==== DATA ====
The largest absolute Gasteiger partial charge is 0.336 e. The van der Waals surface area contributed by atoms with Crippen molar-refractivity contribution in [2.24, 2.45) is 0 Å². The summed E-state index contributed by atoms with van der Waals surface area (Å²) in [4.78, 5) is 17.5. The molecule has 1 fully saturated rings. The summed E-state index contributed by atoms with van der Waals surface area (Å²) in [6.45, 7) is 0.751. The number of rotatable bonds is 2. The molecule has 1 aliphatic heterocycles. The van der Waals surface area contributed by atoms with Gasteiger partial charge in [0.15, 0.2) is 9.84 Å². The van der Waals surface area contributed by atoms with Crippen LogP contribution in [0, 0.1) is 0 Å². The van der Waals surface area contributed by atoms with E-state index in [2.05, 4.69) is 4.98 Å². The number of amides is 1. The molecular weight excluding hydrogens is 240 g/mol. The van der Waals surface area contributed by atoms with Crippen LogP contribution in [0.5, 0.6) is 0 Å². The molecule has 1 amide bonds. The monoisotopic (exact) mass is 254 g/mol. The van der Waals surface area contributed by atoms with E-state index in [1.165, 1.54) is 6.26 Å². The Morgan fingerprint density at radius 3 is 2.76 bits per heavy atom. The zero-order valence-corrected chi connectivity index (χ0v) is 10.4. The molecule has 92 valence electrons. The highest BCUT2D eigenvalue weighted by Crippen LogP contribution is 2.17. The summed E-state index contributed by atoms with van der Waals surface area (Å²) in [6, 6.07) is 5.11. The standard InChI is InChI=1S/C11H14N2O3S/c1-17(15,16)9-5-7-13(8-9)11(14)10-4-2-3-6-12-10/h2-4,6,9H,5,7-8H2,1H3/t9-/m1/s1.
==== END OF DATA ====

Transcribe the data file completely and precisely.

The largest absolute Gasteiger partial charge is 0.336 e. The van der Waals surface area contributed by atoms with Crippen molar-refractivity contribution in [2.24, 2.45) is 0 Å². The summed E-state index contributed by atoms with van der Waals surface area (Å²) in [4.78, 5) is 17.5. The molecule has 1 fully saturated rings. The summed E-state index contributed by atoms with van der Waals surface area (Å²) in [6.45, 7) is 0.751. The number of rotatable bonds is 2. The molecule has 1 aliphatic heterocycles. The van der Waals surface area contributed by atoms with Gasteiger partial charge in [0.15, 0.2) is 9.84 Å². The van der Waals surface area contributed by atoms with Crippen LogP contribution in [0, 0.1) is 0 Å². The van der Waals surface area contributed by atoms with E-state index in [2.05, 4.69) is 4.98 Å². The number of amides is 1. The molecular weight excluding hydrogens is 240 g/mol. The van der Waals surface area contributed by atoms with Crippen LogP contribution in [0.5, 0.6) is 0 Å². The molecule has 1 amide bonds. The monoisotopic (exact) mass is 254 g/mol. The van der Waals surface area contributed by atoms with E-state index in [1.165, 1.54) is 6.26 Å². The Morgan fingerprint density at radius 3 is 2.76 bits per heavy atom. The zero-order valence-corrected chi connectivity index (χ0v) is 10.4. The molecule has 92 valence electrons. The highest BCUT2D eigenvalue weighted by Crippen LogP contribution is 2.17. The summed E-state index contributed by atoms with van der Waals surface area (Å²) in [6, 6.07) is 5.11. The standard InChI is InChI=1S/C11H14N2O3S/c1-17(15,16)9-5-7-13(8-9)11(14)10-4-2-3-6-12-10/h2-4,6,9H,5,7-8H2,1H3/t9-/m1/s1.